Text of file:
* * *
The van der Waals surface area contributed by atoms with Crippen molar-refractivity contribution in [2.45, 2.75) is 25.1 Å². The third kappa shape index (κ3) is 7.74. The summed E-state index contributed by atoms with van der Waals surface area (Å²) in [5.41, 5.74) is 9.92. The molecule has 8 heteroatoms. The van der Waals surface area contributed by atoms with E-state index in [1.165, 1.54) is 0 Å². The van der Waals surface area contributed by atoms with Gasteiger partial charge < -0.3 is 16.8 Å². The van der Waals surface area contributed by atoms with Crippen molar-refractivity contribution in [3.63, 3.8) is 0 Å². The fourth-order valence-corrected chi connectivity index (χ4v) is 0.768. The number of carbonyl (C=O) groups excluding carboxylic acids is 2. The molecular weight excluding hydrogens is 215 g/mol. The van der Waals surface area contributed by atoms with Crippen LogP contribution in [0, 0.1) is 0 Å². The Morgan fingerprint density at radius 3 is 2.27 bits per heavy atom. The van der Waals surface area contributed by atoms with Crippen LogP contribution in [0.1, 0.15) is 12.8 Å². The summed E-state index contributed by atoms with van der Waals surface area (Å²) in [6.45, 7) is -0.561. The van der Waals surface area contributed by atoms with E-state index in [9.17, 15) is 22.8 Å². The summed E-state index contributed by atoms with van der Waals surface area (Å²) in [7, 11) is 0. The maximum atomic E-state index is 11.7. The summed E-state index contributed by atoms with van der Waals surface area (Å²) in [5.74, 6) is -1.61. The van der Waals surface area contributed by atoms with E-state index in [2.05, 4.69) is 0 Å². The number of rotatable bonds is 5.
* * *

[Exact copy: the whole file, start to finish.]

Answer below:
The van der Waals surface area contributed by atoms with Crippen molar-refractivity contribution in [2.45, 2.75) is 25.1 Å². The third kappa shape index (κ3) is 7.74. The summed E-state index contributed by atoms with van der Waals surface area (Å²) in [5.41, 5.74) is 9.92. The molecule has 8 heteroatoms. The van der Waals surface area contributed by atoms with E-state index in [1.165, 1.54) is 0 Å². The van der Waals surface area contributed by atoms with Gasteiger partial charge < -0.3 is 16.8 Å². The van der Waals surface area contributed by atoms with Crippen molar-refractivity contribution in [3.63, 3.8) is 0 Å². The fourth-order valence-corrected chi connectivity index (χ4v) is 0.768. The number of carbonyl (C=O) groups excluding carboxylic acids is 2. The molecular weight excluding hydrogens is 215 g/mol. The van der Waals surface area contributed by atoms with Crippen LogP contribution in [0, 0.1) is 0 Å². The Morgan fingerprint density at radius 3 is 2.27 bits per heavy atom. The van der Waals surface area contributed by atoms with Crippen LogP contribution in [0.1, 0.15) is 12.8 Å². The summed E-state index contributed by atoms with van der Waals surface area (Å²) in [6.45, 7) is -0.561. The van der Waals surface area contributed by atoms with E-state index in [9.17, 15) is 22.8 Å². The summed E-state index contributed by atoms with van der Waals surface area (Å²) in [7, 11) is 0. The maximum atomic E-state index is 11.7. The summed E-state index contributed by atoms with van der Waals surface area (Å²) in [5.74, 6) is -1.61. The van der Waals surface area contributed by atoms with E-state index in [2.05, 4.69) is 0 Å². The number of rotatable bonds is 5.